Read our analysis on the Geopolitics of Xinjiang
Putin’s end-of-year conference focuses on tensions with the West. Russian President Vladimir Putin held his annual end-of-year press conference in Moscow on Thursday the 23rd December as soaring tensions with the West over Ukraine have sparked fears of an all-out war. Tensions with the West over NATO’s presence in the former Soviet space cast a long shadow over the annual conference. The Kremlin hand-picked around 500 international and domestic journalists to participate. In addition to the Ukraine crisis, journalists questioned Putin on topics ranging from Russia’s crackdown on civil society and the coronavirus pandemic’s effect on the economy to his relationship with Russian Santa Claus in the nearly four-hour event. Several questions were dedicated to the situation with Ukraine, with Putin railing against Kiev and its Western allies for causing the recent surge in tensions and demanding that the West give Russia security guarantees “right now”. There was little presented at the conference that was not known, but we will be watching for Russian posturing as talks with the US come to fruition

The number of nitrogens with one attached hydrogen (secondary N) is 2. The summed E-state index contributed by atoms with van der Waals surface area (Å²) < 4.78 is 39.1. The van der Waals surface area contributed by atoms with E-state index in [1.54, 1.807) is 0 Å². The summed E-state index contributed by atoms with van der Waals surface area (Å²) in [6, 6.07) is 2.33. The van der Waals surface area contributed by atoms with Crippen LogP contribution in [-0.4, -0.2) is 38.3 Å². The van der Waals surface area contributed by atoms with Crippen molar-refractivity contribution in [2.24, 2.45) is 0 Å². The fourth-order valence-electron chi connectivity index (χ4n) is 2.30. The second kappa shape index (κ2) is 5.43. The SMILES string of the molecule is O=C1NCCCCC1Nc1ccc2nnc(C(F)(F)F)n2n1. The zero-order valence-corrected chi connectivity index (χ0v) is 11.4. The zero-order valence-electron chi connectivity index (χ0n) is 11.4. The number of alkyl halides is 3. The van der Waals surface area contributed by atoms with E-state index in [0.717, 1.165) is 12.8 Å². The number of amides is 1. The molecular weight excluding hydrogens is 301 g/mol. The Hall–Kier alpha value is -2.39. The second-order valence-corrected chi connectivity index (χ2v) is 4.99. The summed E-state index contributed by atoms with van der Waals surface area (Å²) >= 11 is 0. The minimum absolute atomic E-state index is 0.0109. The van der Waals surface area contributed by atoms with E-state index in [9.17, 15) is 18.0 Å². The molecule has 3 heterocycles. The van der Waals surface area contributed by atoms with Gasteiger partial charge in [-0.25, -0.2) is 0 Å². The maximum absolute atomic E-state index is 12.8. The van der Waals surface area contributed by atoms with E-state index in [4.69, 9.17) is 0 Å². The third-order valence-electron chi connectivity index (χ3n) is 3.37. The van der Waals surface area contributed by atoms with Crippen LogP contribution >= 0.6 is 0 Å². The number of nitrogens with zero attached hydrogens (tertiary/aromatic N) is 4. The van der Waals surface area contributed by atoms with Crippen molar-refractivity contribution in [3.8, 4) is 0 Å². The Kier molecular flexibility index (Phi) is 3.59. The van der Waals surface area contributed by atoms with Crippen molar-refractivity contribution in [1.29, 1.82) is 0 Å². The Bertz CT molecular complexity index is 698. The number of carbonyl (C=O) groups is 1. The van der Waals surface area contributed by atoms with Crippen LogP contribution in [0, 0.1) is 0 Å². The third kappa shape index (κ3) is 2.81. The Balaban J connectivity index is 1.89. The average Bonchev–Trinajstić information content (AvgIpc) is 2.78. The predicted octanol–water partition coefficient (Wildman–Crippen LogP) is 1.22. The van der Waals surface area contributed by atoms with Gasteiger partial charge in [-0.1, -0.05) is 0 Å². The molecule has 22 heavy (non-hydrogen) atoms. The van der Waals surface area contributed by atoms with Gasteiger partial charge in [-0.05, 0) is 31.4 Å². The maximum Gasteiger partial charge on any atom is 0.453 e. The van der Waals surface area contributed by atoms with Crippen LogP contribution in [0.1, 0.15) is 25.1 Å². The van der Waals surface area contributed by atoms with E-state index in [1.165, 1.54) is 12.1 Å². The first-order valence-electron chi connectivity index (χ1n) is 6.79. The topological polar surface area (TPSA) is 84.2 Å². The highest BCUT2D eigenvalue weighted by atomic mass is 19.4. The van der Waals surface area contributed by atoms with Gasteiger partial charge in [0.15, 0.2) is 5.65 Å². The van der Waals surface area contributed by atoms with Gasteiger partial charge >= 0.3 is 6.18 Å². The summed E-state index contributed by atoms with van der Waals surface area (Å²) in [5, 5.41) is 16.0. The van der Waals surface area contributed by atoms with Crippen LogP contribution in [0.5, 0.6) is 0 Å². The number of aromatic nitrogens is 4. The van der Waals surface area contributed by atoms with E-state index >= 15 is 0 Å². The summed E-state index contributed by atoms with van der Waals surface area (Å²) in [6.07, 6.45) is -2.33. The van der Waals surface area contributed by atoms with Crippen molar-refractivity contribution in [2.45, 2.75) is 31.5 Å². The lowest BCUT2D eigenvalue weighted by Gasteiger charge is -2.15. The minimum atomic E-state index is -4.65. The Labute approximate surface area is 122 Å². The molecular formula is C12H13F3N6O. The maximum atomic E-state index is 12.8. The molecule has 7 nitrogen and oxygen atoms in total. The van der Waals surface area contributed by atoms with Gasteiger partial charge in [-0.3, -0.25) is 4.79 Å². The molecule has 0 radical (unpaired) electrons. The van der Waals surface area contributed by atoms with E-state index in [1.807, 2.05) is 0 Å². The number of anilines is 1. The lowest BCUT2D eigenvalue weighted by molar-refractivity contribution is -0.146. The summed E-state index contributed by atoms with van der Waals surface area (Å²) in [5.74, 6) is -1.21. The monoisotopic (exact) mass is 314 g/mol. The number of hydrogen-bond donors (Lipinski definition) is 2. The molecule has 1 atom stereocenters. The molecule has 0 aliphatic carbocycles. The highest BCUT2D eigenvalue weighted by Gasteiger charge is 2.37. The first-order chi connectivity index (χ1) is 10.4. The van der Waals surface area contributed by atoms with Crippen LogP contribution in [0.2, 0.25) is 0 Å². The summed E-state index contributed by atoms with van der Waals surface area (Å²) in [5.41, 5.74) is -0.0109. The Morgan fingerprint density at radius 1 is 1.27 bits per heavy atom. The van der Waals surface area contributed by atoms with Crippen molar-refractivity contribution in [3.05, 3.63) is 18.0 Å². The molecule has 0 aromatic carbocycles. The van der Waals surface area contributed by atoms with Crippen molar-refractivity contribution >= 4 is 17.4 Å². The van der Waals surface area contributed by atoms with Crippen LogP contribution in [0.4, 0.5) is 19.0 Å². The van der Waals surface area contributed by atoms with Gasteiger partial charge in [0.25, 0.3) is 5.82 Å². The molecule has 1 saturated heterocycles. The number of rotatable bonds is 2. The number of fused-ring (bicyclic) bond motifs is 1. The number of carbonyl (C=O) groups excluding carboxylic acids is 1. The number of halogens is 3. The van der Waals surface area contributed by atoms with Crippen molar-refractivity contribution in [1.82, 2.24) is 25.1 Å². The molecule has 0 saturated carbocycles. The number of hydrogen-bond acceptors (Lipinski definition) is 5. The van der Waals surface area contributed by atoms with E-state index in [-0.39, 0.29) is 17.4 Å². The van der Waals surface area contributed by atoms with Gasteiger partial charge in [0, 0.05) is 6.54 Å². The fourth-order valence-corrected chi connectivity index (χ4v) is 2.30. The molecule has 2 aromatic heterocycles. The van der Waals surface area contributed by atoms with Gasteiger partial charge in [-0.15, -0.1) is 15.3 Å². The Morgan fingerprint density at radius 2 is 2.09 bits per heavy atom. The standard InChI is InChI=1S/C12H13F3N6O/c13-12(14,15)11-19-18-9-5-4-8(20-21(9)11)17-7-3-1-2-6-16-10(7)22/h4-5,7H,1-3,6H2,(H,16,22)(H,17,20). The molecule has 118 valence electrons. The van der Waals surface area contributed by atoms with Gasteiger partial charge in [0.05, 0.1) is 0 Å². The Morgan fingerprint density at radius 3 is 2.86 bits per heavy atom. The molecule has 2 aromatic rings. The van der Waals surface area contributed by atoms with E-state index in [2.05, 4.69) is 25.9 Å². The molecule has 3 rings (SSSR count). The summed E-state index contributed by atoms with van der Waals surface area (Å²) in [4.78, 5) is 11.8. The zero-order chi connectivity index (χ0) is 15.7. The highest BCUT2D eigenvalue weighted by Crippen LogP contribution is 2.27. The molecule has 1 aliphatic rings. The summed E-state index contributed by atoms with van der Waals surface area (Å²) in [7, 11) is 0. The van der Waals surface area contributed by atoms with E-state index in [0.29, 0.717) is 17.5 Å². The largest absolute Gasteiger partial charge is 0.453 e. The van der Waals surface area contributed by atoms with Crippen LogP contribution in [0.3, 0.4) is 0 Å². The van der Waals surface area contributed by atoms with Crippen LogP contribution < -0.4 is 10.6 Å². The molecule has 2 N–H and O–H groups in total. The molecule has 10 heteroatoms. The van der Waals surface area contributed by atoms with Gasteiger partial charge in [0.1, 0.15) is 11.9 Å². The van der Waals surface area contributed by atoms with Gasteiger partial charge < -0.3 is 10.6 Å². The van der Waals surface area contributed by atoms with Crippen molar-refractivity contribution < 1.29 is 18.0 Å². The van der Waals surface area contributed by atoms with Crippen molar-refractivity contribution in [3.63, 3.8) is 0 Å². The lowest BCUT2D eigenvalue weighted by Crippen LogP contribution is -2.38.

Russia and US agree talks over Ukraine. After moving nearly 100,000 troops to Ukraines border, Russia has confirmed the US has agreed to talks in January 2022 in Geneva. Summarising Russia’s proposal, Putin said: “Without any tricks, we simply raised the question that there should be no more NATO movement to the east. Our American partners say they are ready to start these negotiations at the very beginning of the next year in Geneva.” Chairman of the US Joint Chiefs of Staff General Mark Milley spoke with his Russian counterpart and they discussed “regional security-related issues of concern,” the U.S. military said. “The phone call is a continuation of communication between both leaders to ensure risk reduction and operational de-confliction. In accordance with past practice, both have agreed to keep the specific details of their conversation private,” the military added. Putin had been searching for talks from the very beginning of December when Russia’s military moved into Ukraine borders. We will be watching for the American response and what is and is not up for negotiation.